In my mind, I am a beauty risk-taker -- and, as an averagely vain female, I’ll try just about anything that promises clear, glowy, lit-from-within skin. I’ve tried almost every topical skin-clearing product in existence so when I came across Tria Acne Clearing Blue Light, I just had to test it out. I’m also a huge fan of Tria’s Hair Removal Laser, so I had high hopes for the blue light.
I don’t suffer from terribleacne, but I still have to deal with the occasional breakout that decides to show up the morning of an important meeting or right before a vacation. We all know that feeling, no matter how mild or extreme your acne may be. And if you don’t, then you’re too young to be reading this or you are just really, really #blessed and I am jealous.
Anyway, some topical products have harsh side effects like dry, peeling skin, or a weird reaction like that one time I temporarily burned my forehead as a teen with some cheap acne cream. So even though flashing a light on my skin seemed scary and questionable at first, I'm glad I kept an open mind because I got great results.
The Tria Acne Clearing Blue Light uses a gentle, non-UV light source to treat mild to moderate acne by obliterating the bacteria (ew!) that causes acne deep within the skin without affecting the surrounding tissue or irritating the skin. Basically, even if you have super-sensitive skin, you can treat your blemishes safely and effectively with this device. The instructions say to use the light twice a day for two and a half minutes each time or once a day for five minutes, per “area.” For me, each “area” of my acne-prone face would mean a total of about twenty minutes per night, which is a steep commitment.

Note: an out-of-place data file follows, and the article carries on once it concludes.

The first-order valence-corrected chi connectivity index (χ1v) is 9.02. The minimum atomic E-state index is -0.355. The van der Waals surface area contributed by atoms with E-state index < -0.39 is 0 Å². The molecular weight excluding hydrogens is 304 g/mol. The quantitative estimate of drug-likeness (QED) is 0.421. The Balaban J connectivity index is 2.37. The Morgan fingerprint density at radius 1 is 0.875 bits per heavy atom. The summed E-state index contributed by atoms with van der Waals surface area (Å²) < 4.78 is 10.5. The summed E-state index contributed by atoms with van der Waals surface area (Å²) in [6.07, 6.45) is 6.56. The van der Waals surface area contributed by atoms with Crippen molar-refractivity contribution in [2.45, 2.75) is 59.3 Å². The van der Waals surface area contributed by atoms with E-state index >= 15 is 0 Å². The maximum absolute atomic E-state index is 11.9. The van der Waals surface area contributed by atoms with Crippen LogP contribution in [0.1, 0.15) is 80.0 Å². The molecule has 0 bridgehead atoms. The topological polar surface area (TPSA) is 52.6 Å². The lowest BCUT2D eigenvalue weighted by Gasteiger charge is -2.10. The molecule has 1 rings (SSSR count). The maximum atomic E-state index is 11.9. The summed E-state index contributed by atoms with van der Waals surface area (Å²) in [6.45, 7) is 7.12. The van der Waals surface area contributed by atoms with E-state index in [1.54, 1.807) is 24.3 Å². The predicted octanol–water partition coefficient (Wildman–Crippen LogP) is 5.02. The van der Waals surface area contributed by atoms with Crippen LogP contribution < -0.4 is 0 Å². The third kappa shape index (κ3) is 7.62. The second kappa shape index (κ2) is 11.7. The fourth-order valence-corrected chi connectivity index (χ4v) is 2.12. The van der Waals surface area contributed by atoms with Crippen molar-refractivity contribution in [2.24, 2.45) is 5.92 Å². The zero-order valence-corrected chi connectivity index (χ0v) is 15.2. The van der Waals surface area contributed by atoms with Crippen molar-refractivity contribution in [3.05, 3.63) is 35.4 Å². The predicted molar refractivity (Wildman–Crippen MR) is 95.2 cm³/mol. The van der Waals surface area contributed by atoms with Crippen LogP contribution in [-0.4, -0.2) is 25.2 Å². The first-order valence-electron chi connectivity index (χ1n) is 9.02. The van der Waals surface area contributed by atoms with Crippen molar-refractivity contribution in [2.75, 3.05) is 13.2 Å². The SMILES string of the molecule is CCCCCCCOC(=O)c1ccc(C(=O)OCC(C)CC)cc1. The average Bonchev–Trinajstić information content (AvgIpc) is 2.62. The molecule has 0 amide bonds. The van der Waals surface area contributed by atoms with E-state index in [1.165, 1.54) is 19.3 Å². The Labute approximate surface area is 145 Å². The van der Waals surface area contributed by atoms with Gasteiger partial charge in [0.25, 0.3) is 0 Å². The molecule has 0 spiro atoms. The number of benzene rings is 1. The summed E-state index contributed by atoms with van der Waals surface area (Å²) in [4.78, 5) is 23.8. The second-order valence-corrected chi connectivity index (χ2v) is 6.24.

I decided that five minutes for my entire face -- cheeks, chin and forehead -- would suffice. The device itself is portable and easy to store -- I kept mine in my nightstand and used it on my freshly cleansed face every night while I sipped on my sleepy time tea and watched Andy Cohen yell at people on his show. The light turns on once you insert the cartridge it comes with and the device makes contact with your skin, and it has a built in timer to shut off automatically after five minutes of use.
The “framed” area where the light comes from is smaller than I expected -- which is good cause I was scared of being blinded -- but worked perfectly and covered just enough skin without flashing in my eyes. The how-to guide suggests that the user move the tip of the device across their skin as if you are “painting” (to me, it felt more like the motions a dude goes through when shaving). I “painted” my face for five minutes a day for two weeks with the Tria Acne Clearing Light and experienced no side effects.
When I began using the light on my face, I had just gotten a minor breakout on my right cheek so banishing that was my main concern. I knew it was only fair for my face if I treated all of it to prevent more breakouts and kill the bacteria creeping around the part of my face that was clear. Did I get overnight results? No. But after three days of continuous use, the breakout was no more and my skin was not as oily as it usually is. I should also note that the Tria keeps track of your uses on the small screen it has and automatically shuts off if it is not in contact with your skin. In my opinion, this thing is legit.
Today, my skin is pretty darn clear and it’s not just because I’m good at doing makeup -- this blue light did a lot to help (I also sleep eight hours a night, true story). My nighttime routine now consists of washing my face, using my blue light, and applying moisturizer. My friends noticed the improvement in my complexion and asked me what I used. “Oh, just a blue light.” One thing is for sure -- commitment is necessary. No slacking once you see your skin clear up; this should be all the more reason to keep up the painting.
So, would you guys ever try an acne light treatment like this one?